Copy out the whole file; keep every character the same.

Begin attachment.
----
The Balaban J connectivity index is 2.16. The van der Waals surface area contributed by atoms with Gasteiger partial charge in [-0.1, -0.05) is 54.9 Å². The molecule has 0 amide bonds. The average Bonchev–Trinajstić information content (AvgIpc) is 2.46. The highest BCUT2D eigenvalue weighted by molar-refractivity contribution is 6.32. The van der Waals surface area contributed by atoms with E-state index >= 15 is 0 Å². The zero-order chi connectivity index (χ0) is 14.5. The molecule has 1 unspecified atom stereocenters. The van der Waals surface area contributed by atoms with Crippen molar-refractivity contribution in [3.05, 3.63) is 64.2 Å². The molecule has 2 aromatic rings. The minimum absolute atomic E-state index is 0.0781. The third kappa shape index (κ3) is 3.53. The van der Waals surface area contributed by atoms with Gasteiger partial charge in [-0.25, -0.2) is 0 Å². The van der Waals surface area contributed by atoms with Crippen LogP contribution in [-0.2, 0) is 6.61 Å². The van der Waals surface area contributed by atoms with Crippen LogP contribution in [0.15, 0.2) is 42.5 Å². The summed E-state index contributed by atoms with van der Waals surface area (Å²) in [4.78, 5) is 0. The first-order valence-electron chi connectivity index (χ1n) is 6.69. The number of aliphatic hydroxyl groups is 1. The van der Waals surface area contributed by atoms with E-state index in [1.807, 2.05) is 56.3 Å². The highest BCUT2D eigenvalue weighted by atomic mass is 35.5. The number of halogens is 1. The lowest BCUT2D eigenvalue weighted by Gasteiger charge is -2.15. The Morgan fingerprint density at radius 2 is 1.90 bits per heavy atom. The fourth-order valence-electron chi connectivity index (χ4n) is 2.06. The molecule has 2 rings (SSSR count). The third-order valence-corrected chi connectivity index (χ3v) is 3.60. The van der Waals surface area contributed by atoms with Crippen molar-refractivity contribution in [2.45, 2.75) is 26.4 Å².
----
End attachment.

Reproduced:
The Balaban J connectivity index is 2.16. The van der Waals surface area contributed by atoms with Gasteiger partial charge in [-0.1, -0.05) is 54.9 Å². The molecule has 0 amide bonds. The average Bonchev–Trinajstić information content (AvgIpc) is 2.46. The highest BCUT2D eigenvalue weighted by molar-refractivity contribution is 6.32. The van der Waals surface area contributed by atoms with E-state index >= 15 is 0 Å². The zero-order chi connectivity index (χ0) is 14.5. The molecule has 1 unspecified atom stereocenters. The van der Waals surface area contributed by atoms with Crippen molar-refractivity contribution in [3.05, 3.63) is 64.2 Å². The molecule has 2 aromatic rings. The minimum absolute atomic E-state index is 0.0781. The third kappa shape index (κ3) is 3.53. The van der Waals surface area contributed by atoms with Gasteiger partial charge in [-0.25, -0.2) is 0 Å². The van der Waals surface area contributed by atoms with Crippen LogP contribution in [-0.2, 0) is 6.61 Å². The van der Waals surface area contributed by atoms with Crippen LogP contribution in [0.15, 0.2) is 42.5 Å². The summed E-state index contributed by atoms with van der Waals surface area (Å²) in [4.78, 5) is 0. The first-order valence-electron chi connectivity index (χ1n) is 6.69. The number of aliphatic hydroxyl groups is 1. The van der Waals surface area contributed by atoms with E-state index in [1.807, 2.05) is 56.3 Å². The highest BCUT2D eigenvalue weighted by atomic mass is 35.5. The number of halogens is 1. The lowest BCUT2D eigenvalue weighted by Gasteiger charge is -2.15. The Morgan fingerprint density at radius 2 is 1.90 bits per heavy atom. The fourth-order valence-electron chi connectivity index (χ4n) is 2.06. The molecule has 2 rings (SSSR count). The third-order valence-corrected chi connectivity index (χ3v) is 3.60. The van der Waals surface area contributed by atoms with Crippen molar-refractivity contribution in [2.45, 2.75) is 26.4 Å².